In this guest post on Colorado’s Amendment 62, a ballot initiative that, if passed, would grant full legal rights to fertilized human eggs by classifying embryos as 'persons' under the law, Trina Stout interviews Cara DeGette, Communications Director for the No on 62 campaign.--Matthew Nisbet
I see that No on 62 is using four overarching messages, or frames: that the amendment would jeopardize women’s health, create a legal nightmare, overstep government’s role, and violate religious freedom. Is there a frame I missed, and what was the thinking behind using those frames?
I think you’ve hit on the biggies. In terms of what our thinking was behind framing exactly how dangerous Amendment 62 was, those areas are huge and broad, and they reflect just how far Amendment 62 would go in so many areas. We talk about the fact that it would be devastating for reproductive health. We also need to make sure that people know that extending legal and constitutional rights to fertilized eggs would amend Colorado’s constitution, which is serious business, and in doing so it would affect 20,000 different laws and statutes. The Colorado Bar Association and the Colorado Women’s Bar Association attorneys came out to speak on just how overreaching this proposal is from a legal perspective.
Focusing on those four areas, and really many more beyond those -- it’s a broad canvas that we’re working with. We wanted to incorporate all of them into our message that we’re taking to voters to warn them about just how far-reaching this proposal is.
What would this amendment mean for stem-cell research, and does the No on 62 campaign plan to focus any messaging on that?
Yes, and we have focused on that. We held an event where several doctors and nurses and medical researchers gathered to talk about the dangers [of Amendment 62] from their perspective. The Colorado Medical Society is one of the many health advocacy organizations that have come out in opposition to [Amendment] 62. The wording of the amendment this year, which defines life from the “moment of biological development” -- there is no actual meaning to that. There is no scientific, there’s no medical, there’s no legal definition of that, so from their perspective -- that of scientists and doctors and medical professionals -- it would impact everything from stem cell research to being able to treat a woman who has an ectopic pregnancy, to treating women who’ve had a miscarriage.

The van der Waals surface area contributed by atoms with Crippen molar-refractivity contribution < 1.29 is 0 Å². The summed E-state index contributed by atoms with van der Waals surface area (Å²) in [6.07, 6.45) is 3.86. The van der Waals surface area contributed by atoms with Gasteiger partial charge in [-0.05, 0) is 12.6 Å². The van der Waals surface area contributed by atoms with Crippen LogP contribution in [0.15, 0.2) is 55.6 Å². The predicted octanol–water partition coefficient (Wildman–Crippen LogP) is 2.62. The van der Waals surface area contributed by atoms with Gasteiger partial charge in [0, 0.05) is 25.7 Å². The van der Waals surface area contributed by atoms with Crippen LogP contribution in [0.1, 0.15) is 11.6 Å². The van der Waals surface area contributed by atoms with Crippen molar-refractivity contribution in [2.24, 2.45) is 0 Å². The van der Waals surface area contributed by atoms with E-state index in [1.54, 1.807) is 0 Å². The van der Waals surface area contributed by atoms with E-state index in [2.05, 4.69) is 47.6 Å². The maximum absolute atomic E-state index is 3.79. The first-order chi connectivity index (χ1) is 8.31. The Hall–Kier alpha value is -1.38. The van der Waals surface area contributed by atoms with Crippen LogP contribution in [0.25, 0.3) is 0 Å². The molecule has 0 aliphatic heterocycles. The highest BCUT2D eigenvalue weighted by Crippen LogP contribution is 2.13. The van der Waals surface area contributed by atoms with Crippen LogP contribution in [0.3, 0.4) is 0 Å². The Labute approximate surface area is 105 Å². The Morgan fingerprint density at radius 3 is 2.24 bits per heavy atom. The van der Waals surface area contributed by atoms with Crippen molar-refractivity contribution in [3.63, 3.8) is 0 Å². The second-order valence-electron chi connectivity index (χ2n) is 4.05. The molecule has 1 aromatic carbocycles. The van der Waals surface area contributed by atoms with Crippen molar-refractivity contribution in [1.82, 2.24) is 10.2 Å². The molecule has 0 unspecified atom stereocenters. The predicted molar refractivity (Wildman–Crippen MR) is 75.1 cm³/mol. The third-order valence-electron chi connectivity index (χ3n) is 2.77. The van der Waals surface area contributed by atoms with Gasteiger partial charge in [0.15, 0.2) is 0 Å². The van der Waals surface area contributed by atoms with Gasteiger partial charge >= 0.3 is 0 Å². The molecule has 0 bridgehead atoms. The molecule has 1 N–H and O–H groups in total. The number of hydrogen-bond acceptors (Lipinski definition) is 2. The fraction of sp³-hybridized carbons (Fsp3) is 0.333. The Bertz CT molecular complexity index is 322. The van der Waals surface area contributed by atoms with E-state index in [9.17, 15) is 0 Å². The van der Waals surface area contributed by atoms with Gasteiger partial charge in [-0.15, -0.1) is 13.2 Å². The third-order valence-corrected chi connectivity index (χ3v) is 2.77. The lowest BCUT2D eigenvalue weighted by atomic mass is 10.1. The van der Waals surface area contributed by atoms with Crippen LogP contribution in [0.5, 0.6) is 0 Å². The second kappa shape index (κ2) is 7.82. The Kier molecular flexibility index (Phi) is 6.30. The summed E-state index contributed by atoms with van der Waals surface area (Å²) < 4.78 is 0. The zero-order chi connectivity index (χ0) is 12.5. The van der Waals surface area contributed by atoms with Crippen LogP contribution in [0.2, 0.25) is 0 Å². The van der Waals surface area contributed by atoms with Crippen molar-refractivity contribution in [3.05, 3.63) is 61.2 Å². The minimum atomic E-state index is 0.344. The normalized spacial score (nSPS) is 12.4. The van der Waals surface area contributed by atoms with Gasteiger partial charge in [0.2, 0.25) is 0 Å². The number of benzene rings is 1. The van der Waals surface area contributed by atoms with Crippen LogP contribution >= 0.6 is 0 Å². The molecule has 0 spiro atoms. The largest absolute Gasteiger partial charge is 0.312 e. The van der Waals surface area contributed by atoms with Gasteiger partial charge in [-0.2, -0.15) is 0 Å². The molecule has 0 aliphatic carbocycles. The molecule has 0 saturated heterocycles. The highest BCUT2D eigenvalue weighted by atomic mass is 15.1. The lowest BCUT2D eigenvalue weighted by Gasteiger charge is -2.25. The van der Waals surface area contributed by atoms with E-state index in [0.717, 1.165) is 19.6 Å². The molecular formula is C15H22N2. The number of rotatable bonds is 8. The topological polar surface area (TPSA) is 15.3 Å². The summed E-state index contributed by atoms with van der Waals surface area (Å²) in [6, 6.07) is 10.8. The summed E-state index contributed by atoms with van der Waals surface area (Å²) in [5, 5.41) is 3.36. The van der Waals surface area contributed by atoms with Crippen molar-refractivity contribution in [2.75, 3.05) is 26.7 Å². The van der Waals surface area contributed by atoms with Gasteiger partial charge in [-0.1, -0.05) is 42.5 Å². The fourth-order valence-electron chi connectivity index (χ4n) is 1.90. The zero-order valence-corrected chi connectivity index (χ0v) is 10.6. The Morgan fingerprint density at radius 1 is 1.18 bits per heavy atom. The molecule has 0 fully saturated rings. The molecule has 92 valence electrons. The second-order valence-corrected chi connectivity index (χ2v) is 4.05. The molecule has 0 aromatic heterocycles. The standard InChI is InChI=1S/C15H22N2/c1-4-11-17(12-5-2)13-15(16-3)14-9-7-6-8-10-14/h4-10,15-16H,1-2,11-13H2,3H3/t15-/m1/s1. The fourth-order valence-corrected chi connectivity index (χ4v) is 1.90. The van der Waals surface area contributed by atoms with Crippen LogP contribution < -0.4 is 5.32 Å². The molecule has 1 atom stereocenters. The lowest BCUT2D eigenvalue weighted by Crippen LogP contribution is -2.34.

[The medical community’s] concerns have ranged from whether or not, if they were to treat a woman with an ectopic pregnancy, they would be investigated and potentially charged with some sort of criminal charge for treating that woman. And that’s because under Amendment 62, a doctor would have to weigh whether to treat the woman with the ectopic pregnancy or keep the fertilized egg lodged in the fallopian tube until it ruptures.**
So that’s just one of many, many, many different scenarios that doctors and nurses and medical professionals have been sounding the alarm about, because they’re very concerned that this would impact their ability not just to treat women, but also to continue using stem cell research to try to develop different cures and treatments for everything from Alzheimer’s to Parkinson’s to diabetes.
In addition, and this is important too, because it involves the use of science and technology, [Amendment 62] would impact in vitro fertilization. Many doctors and in vitro specialists have spoken out, very concerned that they would no longer be able to help families who want to have children.
Who is your audience? Whom do you consider the persuadables, and are there people that both you and the Yes on 62 people are pursuing?
I have no idea who the proponents of 62 are pursuing. Our job as the No on 62 campaign is to reach out and educate as many people as we can. This is a statewide ballot initiative, so we’re trying to educate as many people as possible.
We have over 60 organizations that have signed on in support of our efforts to defeat 62. It’s a broad based, nonpartisan coalition -- doctors, nurses, medical researchers, faith leaders, religious leaders, health advocacy organizations, youth advocacy organizations, community advocacy organizations. Through those groups we’ve been trying to build our support.
We’ve found that voters in Colorado, just as they are all over the country, are not as enthusiastic [as they were in 2008], or it’s a different kind of voter enthusiasm, so our job has been to reach out to those individuals that might not otherwise be super enthusiastic. And [Amendment 62] is definitely an issue for youth voters, for women voters, for people of color who really, really feel strongly about this issue and so we’re hoping to tap into their energy to make sure that they help us educate people in knowing exactly what is at stake with Amendment 62.